As she counts the money and hands it with melancholic hands to the bookseller, the woman looks as if she might faint. The bookseller quickly counts the money and calls the old man standing nearby, who is just finishing his tea, “Grandpa, you are the best man for the job. The lady here isn’t feeling too well. She is carrying a heavy load of books. Please help her find a taxi home while I attend to the customers here.” The old man picks up the packet of books, ready to accompany the woman. As she turns away from the bookshop, the bookseller gently says, “Come again.”

The woman, her dreamy eyes sinking into the horizon as the sun sets, looks relentlessly sad. What she sees before herself perhaps weighs heavier than the books she is carrying. She does not respond to the bookseller’s parting phrase. My first impression of her lightness gets transformed into an impression of unbearable lightness. The air around her has grown much heavier. As I watch her leave, imagining where she has come from and what life she is going back to, I am jerked into attention by the bookseller’s voice, “All your three poets have been found.” What a relief to my ears! I imagine these poets streaming out of their hiding places to reach my hands. I buy them without ado.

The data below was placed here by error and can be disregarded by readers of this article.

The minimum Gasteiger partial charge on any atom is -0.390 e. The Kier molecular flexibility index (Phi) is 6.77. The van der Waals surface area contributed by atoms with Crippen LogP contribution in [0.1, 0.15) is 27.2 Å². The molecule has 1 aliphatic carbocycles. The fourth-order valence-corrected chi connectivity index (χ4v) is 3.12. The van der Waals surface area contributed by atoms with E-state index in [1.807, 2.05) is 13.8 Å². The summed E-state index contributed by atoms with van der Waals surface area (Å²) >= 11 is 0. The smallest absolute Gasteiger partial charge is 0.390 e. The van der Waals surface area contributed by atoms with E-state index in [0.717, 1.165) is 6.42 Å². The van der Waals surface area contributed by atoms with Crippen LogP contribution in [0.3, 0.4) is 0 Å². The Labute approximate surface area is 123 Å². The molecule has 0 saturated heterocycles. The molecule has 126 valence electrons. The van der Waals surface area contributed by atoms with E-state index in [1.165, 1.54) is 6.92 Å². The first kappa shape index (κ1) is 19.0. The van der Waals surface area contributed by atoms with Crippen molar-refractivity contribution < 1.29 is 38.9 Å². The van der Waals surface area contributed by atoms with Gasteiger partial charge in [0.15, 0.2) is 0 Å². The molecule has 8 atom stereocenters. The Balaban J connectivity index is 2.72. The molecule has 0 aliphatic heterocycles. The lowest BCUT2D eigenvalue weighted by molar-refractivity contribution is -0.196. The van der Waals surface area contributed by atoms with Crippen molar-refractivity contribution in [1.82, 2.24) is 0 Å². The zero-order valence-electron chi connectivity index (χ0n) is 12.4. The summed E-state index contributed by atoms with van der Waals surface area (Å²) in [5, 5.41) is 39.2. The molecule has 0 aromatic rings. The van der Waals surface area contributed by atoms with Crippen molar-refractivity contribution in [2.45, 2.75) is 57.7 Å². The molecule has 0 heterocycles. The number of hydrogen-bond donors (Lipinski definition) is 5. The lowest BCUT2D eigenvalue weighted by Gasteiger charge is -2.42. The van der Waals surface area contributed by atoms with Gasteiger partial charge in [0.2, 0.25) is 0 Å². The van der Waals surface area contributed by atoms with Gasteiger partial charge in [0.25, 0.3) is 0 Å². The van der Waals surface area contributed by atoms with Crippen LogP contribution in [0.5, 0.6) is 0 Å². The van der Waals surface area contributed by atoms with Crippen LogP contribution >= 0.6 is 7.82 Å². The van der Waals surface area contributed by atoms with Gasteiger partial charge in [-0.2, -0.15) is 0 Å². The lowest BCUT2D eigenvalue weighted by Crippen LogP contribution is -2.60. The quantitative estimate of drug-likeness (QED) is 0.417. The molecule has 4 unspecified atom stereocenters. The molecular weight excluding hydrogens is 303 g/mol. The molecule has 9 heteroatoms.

Manash Firaq Bhattacharjee

Manash Firaq Bhattacharjee

Manash Firaq Bhattacharjee is a poet, writer, translator and political science scholar from Jawaharlal Nehru University. He has contributed to The Los Angeles Review of Books, Guernica, Huffington Post, Outlook, The Hindu, The Wire, etc. His poems have appeared in The London Magazine, New Welsh Review, The Fortnightly Review, Elohi Gadugi Journal, Mudlark, Metamorphoses, The Postcolonialist, George Szirtes’ Blog, etc. His first collection of poetry, Ghalib’s Tomb and Other Poems (2013), was published by The London Magazine. He is currently Adjunct Professor in the School of Culture and Creative Expressions at Ambedkar University, New Delhi.